After the attic, insulating the crawlspace or basement is the next best way to improve comfort and save on your utility bills. Masonry walls have very little ability to resist the flow of heat (R-value). In addition, many basements and crawlspaces are full of air leaks, especially at windows, doors, vents, and around the rim joists and sills that rest upon foundation walls. In an otherwise well-insulated home, heat transfer to the basement can account for up to 30 percent of the home’s energy loss in winter. In summer, a crawlspace or basement that is not air sealed and insulated can raise the humidity levels of your home, making your air conditioning system less effective.
There are two ways to insulate a crawlspace or basement. Insulation can be installed at the exterior foundation walls or it can be installed under your first level floors, between the joists. But which is the correct way to insulate under your floors?
Reed's Home Solutions can help with these questions. No single solution is correct for every situation. We work with a variety of insulation types, including rigid foam board, spray foam, and cellulose.
Although fiberglass batts have been stuffed and stapled under the first-level floor in many homes during the past 50 years, its value is questionable. Here are some reasons to avoid it:
Perhaps an even more important reason for not insulating under the floor is that doing so makes the basement a non-conditioned space, often making the basement cold and damp. If you use the basement as a laundry, workshop, or play space, insulating the walls, not the floor overhead, will make it a more comfortable place to be.
Crawl spaces may look like short basements, but they are very different. They are awkward to access and difficult to use for anything except storage. Crawl spaces often have dirt floors instead of concrete slabs and rarely have windows; nor are they typically used to house HVAC equipment.
Under-the-floor insulation is common in crawlspaces but subject to the same problems listed above. A better approach is to insulate the crawl space with spray foam or rigid foam insulation.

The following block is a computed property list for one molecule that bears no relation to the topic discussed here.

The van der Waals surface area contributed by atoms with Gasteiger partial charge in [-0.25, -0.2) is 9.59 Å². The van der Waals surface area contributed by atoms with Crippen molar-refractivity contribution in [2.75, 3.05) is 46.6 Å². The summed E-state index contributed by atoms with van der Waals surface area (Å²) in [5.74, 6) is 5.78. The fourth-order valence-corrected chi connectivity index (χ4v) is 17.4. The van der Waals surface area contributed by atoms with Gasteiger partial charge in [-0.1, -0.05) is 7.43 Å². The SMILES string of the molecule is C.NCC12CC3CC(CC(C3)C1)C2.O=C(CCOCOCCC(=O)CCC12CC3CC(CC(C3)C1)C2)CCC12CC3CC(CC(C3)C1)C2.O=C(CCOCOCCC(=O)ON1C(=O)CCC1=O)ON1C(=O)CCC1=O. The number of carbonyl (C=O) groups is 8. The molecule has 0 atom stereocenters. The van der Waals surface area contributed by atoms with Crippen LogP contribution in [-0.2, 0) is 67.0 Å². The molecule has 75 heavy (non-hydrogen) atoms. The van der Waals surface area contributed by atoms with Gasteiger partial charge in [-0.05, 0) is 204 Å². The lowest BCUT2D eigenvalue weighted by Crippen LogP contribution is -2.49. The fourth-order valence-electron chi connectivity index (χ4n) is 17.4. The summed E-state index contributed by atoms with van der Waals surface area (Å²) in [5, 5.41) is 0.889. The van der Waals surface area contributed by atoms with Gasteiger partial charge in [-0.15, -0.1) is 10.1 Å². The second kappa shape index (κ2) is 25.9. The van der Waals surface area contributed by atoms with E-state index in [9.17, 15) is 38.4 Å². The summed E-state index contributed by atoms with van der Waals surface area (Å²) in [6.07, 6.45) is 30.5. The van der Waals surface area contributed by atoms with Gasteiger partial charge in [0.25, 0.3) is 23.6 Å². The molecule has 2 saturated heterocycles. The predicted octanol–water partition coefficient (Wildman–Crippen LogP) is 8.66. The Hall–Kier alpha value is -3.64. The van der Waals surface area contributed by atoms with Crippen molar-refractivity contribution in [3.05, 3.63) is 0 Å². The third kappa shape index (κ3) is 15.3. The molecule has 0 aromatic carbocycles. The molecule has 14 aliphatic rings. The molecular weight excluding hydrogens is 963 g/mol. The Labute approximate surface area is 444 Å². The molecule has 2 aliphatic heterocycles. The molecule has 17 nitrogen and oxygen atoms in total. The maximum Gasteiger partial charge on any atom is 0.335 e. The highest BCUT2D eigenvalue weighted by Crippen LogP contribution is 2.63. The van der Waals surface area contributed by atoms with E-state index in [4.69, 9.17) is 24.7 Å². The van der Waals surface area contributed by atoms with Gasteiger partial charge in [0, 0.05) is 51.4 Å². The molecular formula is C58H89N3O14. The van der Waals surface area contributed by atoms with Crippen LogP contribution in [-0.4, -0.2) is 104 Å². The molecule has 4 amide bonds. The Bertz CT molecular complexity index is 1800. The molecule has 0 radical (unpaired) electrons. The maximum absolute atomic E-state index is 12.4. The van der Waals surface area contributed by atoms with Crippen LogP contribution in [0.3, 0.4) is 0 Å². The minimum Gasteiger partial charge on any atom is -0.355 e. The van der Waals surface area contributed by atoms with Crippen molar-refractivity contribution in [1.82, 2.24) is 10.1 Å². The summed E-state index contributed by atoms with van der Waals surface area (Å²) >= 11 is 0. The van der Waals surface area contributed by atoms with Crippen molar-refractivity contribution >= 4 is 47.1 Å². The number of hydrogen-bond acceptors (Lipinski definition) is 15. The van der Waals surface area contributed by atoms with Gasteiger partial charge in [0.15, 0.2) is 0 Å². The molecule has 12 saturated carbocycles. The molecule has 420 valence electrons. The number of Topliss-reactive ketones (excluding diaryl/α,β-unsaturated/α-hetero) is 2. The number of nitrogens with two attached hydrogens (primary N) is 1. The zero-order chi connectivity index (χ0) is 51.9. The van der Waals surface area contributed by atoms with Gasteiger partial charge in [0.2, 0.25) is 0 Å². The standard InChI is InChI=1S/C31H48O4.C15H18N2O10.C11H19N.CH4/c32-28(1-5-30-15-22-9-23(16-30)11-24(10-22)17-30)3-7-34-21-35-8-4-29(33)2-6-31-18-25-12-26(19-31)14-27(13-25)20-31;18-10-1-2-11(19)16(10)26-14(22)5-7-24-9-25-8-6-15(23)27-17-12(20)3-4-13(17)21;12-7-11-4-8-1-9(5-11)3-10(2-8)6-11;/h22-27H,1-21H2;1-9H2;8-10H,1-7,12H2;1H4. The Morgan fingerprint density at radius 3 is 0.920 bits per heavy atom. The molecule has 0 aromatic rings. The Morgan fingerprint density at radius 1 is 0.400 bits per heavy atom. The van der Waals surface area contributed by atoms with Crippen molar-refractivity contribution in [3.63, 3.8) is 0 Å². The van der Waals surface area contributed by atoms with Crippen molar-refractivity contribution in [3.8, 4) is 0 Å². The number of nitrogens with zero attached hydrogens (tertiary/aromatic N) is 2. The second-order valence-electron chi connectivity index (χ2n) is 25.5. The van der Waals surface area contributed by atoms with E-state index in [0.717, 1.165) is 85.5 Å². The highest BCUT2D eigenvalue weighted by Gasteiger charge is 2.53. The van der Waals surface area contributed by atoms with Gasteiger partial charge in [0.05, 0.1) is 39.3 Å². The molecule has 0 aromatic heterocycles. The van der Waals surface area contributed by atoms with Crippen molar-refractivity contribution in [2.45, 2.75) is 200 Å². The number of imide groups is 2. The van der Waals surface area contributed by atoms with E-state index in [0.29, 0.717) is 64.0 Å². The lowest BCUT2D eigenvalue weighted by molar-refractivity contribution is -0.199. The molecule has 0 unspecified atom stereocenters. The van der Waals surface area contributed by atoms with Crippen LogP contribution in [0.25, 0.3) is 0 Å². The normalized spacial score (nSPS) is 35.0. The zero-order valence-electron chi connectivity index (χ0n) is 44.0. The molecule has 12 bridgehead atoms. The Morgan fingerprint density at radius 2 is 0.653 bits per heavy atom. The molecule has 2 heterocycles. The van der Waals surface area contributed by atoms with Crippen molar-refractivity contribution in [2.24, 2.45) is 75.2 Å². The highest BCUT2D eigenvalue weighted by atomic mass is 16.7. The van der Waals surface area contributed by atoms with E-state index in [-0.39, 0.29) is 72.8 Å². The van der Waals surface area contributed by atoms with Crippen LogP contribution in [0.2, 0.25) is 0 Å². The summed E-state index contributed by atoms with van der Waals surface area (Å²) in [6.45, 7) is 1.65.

Spray foam or foam board insulation can be applied to the crawl space walls, and the crawl space floor can be insulated with special foam insulation that's covered with a moisture barrier. Perimeter rim joists are sealed. Airtight hatchways, vent covers, and high-capacity SaniDry dehumidifiers are also available.
There are instances when underfloor insulation makes sense. In cold climates, for example, insulating the floor above the crawlspace is often more energy efficient than insulating foundation walls. Insulating under floors, however, is not always feasible, especially with existing homes. Plumbing, ducts, bridging, and electrical get in the way. Furthermore, the insulation must be able to resist the degrading effects of moisture. You can’t simply stuff the joist bays with fiberglass batts and expect long-term performance.
Sometimes the underside of a floor is open to the outside. A porch or three-season room may have been enclosed but not adequately insulated below. The underside of a cantilevered section of a house is also open to the outside. Or perhaps the uninsulated/underinsulated floor is over an unheated garage. In such cases, there is no choice other than to use underfloor insulation.
We offer insulation solutions for every situation. Whether you are looking to add floor insulation or improve the insulation in your basement, crawl space or garage, Reed's Home Solutions can help! Give us a call at 231-261-2120 or get an online quote for underfloor insulation and any of our other energy-saving services.